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22nd December 2021
In a laboratory-based study, third booster sera samples from patients have been shown to produce a four to six-fold reduction in neutralisation against the Omicron COVID-19 variant. This was the finding of a preprint study by researchers from the Aaron Diamond AIDS Research Center, New York, US.
The Omicron COVID-19 variant (B.1.1.529) was first identified in southern Africa and appears to have a high level of transmissibility and will likely cause outbreaks across the globe. A concern with this particular variant is that it contains more than 30 mutations,15 of which are present in the receptor-binding domain region which is the target for neutralising antibodies produced in response to vaccination. It is therefore possible that the Omicron might lead to an increased level of infection despite vaccination although current opinion is that this could be mitigated by a third booster sera sample.
In the absence of clinical data, the US team sought to better understand the extent to which the Omicron variant is able to evade antibody neutralisation, by testing the activity of serum collected from a number of different patient samples. Initially the team created an Omicron pseudovirus and tested this against 10 sera samples collected from the Spring of 2020, which were likely to have been infected with the wild-type (original) COVID-19 virus. While there was a robust response to the wild-type, there was a greater than 32-fold reduction against Omicron and only two samples produced antibody titres above the limit of detection.
The team then turned their attention to both fully vaccinated and third booster sera (TBS) samples. For the two mRNA-based vaccines, BNT162b2 and mRNA-1273, there was a >21-fold decrease in ID50 and > 8.6-fold decrease in boosted sera samples. For the other vaccines, Ad26.COV2.S and ChAdOx1, all samples produced antibody titres below the limit of detection apart from two samples for which the individual had a history of a prior infection.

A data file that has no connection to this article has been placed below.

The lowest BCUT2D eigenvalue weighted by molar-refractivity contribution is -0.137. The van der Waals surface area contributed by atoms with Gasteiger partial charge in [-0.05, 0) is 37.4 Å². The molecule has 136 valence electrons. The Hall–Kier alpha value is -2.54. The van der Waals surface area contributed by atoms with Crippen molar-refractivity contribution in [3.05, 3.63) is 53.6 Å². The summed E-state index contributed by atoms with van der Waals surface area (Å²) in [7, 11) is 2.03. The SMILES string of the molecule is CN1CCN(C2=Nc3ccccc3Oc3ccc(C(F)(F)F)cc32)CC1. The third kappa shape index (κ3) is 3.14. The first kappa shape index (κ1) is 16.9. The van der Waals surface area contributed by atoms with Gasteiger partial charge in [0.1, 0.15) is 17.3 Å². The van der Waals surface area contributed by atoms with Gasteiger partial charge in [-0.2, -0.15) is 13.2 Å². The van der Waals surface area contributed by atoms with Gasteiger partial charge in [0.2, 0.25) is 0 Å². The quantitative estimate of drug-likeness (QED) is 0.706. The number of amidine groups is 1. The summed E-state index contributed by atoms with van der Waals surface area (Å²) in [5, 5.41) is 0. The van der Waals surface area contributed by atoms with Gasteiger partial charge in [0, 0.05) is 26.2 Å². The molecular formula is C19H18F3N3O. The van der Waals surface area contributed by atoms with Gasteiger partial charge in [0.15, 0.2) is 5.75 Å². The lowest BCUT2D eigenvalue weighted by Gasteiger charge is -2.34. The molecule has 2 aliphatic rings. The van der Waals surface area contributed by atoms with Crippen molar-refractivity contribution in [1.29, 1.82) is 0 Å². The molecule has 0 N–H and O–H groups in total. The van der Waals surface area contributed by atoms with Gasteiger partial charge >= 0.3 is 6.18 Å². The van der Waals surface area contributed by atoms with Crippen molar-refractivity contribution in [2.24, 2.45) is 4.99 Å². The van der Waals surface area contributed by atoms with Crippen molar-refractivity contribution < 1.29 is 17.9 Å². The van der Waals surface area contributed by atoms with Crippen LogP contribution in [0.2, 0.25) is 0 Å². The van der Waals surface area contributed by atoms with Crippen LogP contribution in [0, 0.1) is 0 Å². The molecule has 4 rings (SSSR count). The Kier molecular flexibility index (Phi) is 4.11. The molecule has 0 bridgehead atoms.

Using 15 third booster sera samples obtained from BNT162b2 (13) and mRNA-1273, the researchers discovered that although each of these third booster sera produced antibody titres above the limit, there was a mean 6.5-fold drop compared to the wild-type.
Using authenticated Omicron isolates and samples from BNT162b2 and mRNA-1273, there was a greater than 6-fold drop in titres for fully vaccinated and a greater than 4.1-fold drop for boosted samples.
Finally, testing sera with monoclonal antibodies, the researchers found that all four combinations of monoclonal antibodies in clinical use lost substantial activity against Omicron.
Although this was a laboratory-based study and might not be replicated in clinical practice, the authors believed that COVID-19 is potentially only a mutation or two away from being resistant to current antibodies and that it was important to devise strategies that anticipate the evolutional direction of the virus and that future work should focus on the development of agents targeting conserved parts of the virus.